Thank you for inviting me back to the City of my birth to speak to you this evening on The Tories and the Media. With the background noise of the Hutton Report still ringing in our ears it is perhaps a good time to reflect on our relationship with the media, a relationship which has always been somewhat fraught and tetchy.
I shall submit to you tonight that unless we learn from both our past and the experience of New Labour’s ways of handling the media we will be damaging our chances of winning the next election.
Tonight I’ll be talking about dumbing down, media bias, changes in the media, the soundbiteocracy and how we should deal with the media over the next 18 months, both locally and nationally.
The good news is that the media have given Michael Howard a remarkably free ride since he became leader. It’s no secret that I wanted David Davis to replace IDS as I felt he had the skills needed, in the media age, to be an effective leader.
I couldn’t see how, if IDS was difficult to sell on the doorstep, Michael Howard would be any easier. I was wrong. Happy to admit it.
In three short months I wouldn’t say Howard has them eating out his hands but they take him seriously. They view him as a real potential Prime Minister.
Our biggest breakthrough is that they don’t laugh at us anymore. When you say the words “the next Conservative Government” people don’t any longer smile knowingly or give you that look which says “You can’t be serious”. And it’s not only the media.
Normal people, average voters who haven’t thought about voting Conservative for ten years are now at least beginning to think about it.
The Party has recruited 10,000 new members in recent months – that says something. So we are on the threshold of a real breakthrough, and for candidates in marginal seats like me, that is just where I want to be.
Let’s start off by looking at the modern day media and analyse if our Party - or indeed any Party – has come to terms with the demands of the 24 hour news cycle and the dumbed down programmes and articles that make up our TV and radio and print media.
We live an age of Tabloid TV, where Richard & Judy rule the roost, where Fern & Phil set the agenda, where Trish and Kilroy – well, perhaps not Kilroy – are the nation’s conscience. And what do we do? Snear when Tony Blair adorns their respective sofas.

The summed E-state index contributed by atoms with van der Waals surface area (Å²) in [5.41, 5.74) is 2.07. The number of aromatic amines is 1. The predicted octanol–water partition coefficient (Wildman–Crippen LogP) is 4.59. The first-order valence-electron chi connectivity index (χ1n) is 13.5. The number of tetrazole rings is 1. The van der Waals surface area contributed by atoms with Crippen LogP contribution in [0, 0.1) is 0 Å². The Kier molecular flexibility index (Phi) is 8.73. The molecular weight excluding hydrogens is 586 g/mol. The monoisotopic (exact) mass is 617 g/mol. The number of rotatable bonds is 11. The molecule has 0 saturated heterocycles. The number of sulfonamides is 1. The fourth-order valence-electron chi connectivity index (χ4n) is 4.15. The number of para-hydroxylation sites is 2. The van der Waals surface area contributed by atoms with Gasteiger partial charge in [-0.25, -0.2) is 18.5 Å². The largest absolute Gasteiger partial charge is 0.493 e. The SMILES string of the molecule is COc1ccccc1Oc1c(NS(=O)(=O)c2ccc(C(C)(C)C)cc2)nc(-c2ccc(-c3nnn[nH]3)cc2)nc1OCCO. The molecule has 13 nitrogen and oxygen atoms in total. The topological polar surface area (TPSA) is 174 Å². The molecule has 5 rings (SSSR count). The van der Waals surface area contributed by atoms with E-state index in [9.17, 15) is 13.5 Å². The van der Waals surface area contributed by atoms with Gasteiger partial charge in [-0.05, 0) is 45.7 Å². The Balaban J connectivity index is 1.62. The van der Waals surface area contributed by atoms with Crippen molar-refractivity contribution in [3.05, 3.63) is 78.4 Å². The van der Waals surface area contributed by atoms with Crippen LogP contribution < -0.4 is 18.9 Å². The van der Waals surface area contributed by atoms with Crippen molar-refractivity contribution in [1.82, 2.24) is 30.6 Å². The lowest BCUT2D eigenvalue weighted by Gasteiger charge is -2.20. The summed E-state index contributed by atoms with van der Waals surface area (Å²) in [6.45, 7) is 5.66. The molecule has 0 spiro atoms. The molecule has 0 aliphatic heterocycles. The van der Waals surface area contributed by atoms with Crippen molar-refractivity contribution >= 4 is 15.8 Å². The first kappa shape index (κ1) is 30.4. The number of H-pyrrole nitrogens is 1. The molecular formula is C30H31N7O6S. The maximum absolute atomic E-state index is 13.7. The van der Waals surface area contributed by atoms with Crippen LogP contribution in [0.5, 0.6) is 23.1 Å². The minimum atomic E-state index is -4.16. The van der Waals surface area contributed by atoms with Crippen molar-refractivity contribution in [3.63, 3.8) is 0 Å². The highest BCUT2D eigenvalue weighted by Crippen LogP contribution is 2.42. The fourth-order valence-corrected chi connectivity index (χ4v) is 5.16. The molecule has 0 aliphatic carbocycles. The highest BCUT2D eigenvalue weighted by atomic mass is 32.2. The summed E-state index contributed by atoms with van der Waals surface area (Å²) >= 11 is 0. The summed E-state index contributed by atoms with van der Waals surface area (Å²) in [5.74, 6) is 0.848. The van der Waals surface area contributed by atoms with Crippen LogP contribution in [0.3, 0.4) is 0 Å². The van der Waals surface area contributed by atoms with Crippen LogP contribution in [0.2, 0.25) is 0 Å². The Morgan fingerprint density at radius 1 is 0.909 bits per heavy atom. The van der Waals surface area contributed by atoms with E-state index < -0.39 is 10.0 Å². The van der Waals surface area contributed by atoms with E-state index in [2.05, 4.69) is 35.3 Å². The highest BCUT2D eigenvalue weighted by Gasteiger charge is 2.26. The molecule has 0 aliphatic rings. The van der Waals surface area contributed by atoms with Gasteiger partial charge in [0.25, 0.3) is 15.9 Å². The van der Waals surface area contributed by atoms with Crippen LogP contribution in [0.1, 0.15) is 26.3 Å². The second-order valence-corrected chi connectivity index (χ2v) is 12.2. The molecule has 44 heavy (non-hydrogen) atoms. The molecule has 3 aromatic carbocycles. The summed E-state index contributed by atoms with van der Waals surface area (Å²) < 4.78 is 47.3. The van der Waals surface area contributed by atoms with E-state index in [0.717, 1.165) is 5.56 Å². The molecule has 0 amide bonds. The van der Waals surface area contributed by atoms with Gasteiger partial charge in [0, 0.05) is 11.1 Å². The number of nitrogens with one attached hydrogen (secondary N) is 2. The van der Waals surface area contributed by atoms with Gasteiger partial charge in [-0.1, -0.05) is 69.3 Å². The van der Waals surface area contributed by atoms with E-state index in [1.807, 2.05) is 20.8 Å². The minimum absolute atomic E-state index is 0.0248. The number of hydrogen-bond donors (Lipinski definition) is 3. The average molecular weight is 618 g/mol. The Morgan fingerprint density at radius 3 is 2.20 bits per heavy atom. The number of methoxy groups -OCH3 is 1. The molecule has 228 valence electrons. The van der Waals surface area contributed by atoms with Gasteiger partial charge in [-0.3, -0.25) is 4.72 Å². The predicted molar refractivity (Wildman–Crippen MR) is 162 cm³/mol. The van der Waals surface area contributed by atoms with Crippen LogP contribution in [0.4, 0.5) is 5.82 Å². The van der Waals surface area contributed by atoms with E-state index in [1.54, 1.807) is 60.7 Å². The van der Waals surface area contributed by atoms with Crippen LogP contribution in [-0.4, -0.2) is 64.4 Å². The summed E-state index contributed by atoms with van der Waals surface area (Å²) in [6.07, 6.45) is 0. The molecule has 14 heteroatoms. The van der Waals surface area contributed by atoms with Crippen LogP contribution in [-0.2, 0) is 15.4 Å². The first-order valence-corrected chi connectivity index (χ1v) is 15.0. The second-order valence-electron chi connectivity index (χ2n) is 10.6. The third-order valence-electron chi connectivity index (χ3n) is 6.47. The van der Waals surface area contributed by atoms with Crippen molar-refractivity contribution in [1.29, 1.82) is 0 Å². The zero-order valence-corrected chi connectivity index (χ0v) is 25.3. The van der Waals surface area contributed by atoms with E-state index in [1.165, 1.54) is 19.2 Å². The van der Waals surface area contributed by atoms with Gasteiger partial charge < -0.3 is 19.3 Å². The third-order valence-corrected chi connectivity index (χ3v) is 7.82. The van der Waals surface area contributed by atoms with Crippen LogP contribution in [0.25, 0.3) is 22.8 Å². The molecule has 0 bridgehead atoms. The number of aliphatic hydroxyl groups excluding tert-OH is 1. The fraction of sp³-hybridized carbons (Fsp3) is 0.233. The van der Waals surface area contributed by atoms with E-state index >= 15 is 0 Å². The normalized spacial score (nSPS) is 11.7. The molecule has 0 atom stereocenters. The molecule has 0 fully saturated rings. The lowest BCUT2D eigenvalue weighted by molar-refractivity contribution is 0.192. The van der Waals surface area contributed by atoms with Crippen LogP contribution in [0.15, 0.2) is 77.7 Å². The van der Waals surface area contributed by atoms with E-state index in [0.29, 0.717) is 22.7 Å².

We grimace when he presents a phone-in on the radio, we look down our noses when he goes on GMTV rather than the Today Programme. We’re mad. We should be learning from him.
Twice as many people watch GMTV as listen to Today – and GMTV listeners are Mr & Mrs Average Briton, not political groupies or Guardian readers. They’re the very people we need to get to if we are to win.
We now have 24 hour rolling news and all the different demands that brings.
But we regard it as a threat not an opportunity.
The likes of Sky News, News 24 and the ITV News Channel are desperate for material to fill the unending hours of their broadcasts.
Yet have we grasped how to use them properly? I think not. Instead of Conservative spokesmen, MPs and Party officials appearing we are seeing the rise of a punditocracy.
Instead of politicians being interviewed we are beginning to echo the United States where journalists interview each other about the great issues of the day, cutting out politicians altogether.
The likes of Matthew Parris, Lance Price, Amanda Plattell, Michael Brown and dare I say me, have far more influence on things than any backbench MP.
Why is it that the broadcasters come to us for interviews to comment on the great issues of the day rather than MPs?
It’s because they are confident that we will say something of interest and something that’s different, unlike the backbench MP who, unless he is Mr Rentaquote, will inevitably toe the party line and as a consequence be seen as rather boring.
During the Hutton Inquiry in the summer, hour after hour, day after day, week after week I was interviewed on Sky and News 24 for my views on what was going on.
Even I had to question why this was. On one day on Sky I had half an hour to myself as their only guest and was on twice later in the day giving my comments.
The fact of the matter was that they thought I would be a more interesting commentator than a politician.
Now that might flatter my ego but it is a damning indictment on our politicians that Sky think I am more interesting that someone on the Intelligence Select Committee, who could inevitably give a more knowledgeable interview than I could ever hope to.
But that’s not what they want.
They want someone who is capable of speaking in soundbites, who knows how to encapsulate a controversial stance in two sentences. I shall return to this subject in a moment.
There is now very little serious coverage of Parliament. Radio 4 still broadcast Yesterday in Parliament, but they do it rather grudgingly.
Who on earth listens to Long Wave anyway. The Telegraph, under its new editor, has ditched its Parliament page and shifted its Parliamentary correspondent to the diary.
The Parliament Channel on Sky does a good job, but it has yet to emulate the excellent C-SPAN in the USA. This has happened because Parliament has been its own worst enemy.